Dean Smith was opinionated, but based on the proper merits of nobility, human dignity, and family values. But you would have never known that if you ever tried to have an interview with him because of how casual, humble, and selfless he was when it came to garnering attention. What made Dean Smith stand out to me as a basketball coach more than blazing caricatures like Bob Knight or wisdom whisperers like John Wooden was what he strived for in life: His ability to be appreciated not as a godlike figure but as merely a man of principle. Even in today’s age of social media, it is more difficult than ever for laymen to find mutual respect with legendary sports names regardless of occupation or prominence. That has become even more difficult in the later years for coaches like Wooden, Knight, Jim Valvano, Mike Krzyzewski, or Rick Pitino whether it be in absence or in reverie. But the beauty of Dean Smith was how approachable he was in comparison to the bombastic and sometimes otherworldly nature of high-stakes sports. Smith was a man of principle but never wanted people to mistake himself as the principle for what college basketball coaching is or should be, even if he was right all along. He refused to let something as simple as a game dictate what made his life so special and uplifting, even though Smith spent most of his hours as a tirelessly running drills and mentoring his players in practice.
It is almost fitting that the two national championships won by such a humble man like Smith not only occurred in the same building (the Louisiana Superdome) but also took a backseat to critical moments like Michael Jordan’s game winning shot, Georgetown’s Fred Brown throwing the ball away, or Michigan’s Chris Webber calling a phantom time out. But regardless of the endless list of NBA stars and Hall of Famers that played under him (Jordan, James Worthy, Sam Perkins, Walter Davis, Bob McAdoo, Brad Daugherty, George Lynch, Vince Carter, Jerry Stackhouse), it was the short head coach with the lightly colored suits who always had his voice heard the loudest despite never using profanity. Smith’s passing hits home a little bit for myself as I was a huge fan of Michael Jordan (who claimed he was like “a second father” in his life) and rooted drastically for the Tar Heels to take down the Fab Five and see the elder statesman repeat the Superdome magic in 1993. I saw that Dean Smith magic once again many years later in Game 6 of the 1997 NBA Finals when, during a timeout late in the game, Jordan whispers to Kerr to be ready to shoot if the ball comes to him. Just as he predicted, Jordan passed the ball to Kerr off a double team, Kerr made the shot, and the Chicago Bulls won another NBA Championship. Jordan knew that feeling already because as a freshman at North Carolina, down 1 point to the Hoyas, Smith told his third offensive option that if the ball comes to be ready to take the shot. One play later in the Superdome, the legend that eventually became Hir Airness was born. Jordan, in his Hall of Fame induction ceremony in 2008, said that there would be no Michael Jordan without Dean Smith.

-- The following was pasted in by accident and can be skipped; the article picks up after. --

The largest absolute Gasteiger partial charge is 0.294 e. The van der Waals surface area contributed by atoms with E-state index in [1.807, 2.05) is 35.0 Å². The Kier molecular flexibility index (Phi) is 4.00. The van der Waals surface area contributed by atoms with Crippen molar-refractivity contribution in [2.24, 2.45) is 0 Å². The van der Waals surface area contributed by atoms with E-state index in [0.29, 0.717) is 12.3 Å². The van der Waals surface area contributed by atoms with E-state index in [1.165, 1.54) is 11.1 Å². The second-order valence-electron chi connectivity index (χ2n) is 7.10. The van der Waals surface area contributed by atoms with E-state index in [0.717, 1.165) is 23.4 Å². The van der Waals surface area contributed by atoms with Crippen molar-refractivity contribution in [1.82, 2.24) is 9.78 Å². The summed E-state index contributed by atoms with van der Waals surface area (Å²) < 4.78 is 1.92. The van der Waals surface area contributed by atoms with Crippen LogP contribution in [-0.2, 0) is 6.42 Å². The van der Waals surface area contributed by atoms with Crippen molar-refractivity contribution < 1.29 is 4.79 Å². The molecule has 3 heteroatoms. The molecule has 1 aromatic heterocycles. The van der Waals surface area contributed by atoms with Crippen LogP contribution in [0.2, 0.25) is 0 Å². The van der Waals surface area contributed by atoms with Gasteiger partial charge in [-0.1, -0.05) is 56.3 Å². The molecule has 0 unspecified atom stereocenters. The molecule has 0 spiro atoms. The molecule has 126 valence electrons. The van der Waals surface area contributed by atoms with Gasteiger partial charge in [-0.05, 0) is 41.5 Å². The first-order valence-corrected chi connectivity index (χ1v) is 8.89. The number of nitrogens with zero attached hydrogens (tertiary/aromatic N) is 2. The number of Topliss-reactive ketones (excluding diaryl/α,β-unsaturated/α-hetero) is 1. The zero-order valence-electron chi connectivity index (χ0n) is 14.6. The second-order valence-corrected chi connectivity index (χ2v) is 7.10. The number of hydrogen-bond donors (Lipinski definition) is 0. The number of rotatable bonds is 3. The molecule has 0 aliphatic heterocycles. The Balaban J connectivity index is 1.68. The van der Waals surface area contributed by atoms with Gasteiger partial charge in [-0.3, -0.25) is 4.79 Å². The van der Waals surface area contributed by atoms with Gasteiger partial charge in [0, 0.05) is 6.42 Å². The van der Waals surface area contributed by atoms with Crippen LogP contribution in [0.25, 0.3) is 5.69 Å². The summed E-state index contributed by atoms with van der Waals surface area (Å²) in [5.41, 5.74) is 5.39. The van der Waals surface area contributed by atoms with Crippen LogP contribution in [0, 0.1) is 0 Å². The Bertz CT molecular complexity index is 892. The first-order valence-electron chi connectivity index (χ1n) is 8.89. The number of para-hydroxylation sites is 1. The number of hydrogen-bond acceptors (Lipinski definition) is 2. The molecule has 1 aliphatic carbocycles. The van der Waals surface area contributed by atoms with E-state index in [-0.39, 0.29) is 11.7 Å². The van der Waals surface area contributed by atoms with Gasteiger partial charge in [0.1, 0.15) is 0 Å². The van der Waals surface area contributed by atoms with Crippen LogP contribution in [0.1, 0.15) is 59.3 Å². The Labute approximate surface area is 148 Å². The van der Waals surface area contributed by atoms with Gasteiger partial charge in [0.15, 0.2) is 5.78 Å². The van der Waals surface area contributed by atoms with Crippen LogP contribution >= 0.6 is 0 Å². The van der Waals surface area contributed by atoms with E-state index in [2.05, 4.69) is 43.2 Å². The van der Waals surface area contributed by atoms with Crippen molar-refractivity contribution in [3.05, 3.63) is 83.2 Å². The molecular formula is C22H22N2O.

While Jordan as a pupil alone is enough for many teachers to ride off into the sunset, Dean Smith was a unique man in that his spirit was continuously replenished by teaching his kids about being a pleasant servant to the wonders of life, not just basketball. He may have coached his last game more than 17 years ago, but it is in times like these where moral values and sticking to your principles can get easily lost in the shuffle that a man like Dean Smith is missed even more than ever. So many sports figures fall under the trap of being legends in their own mind. Dean Smith was one of the rare sporting greats who was a legend in everybody else’s mind except for his own. He lived his life the same way he wanted you to live yours, and that victory in life felt a whole lot better than any of his hundreds of wins on the court.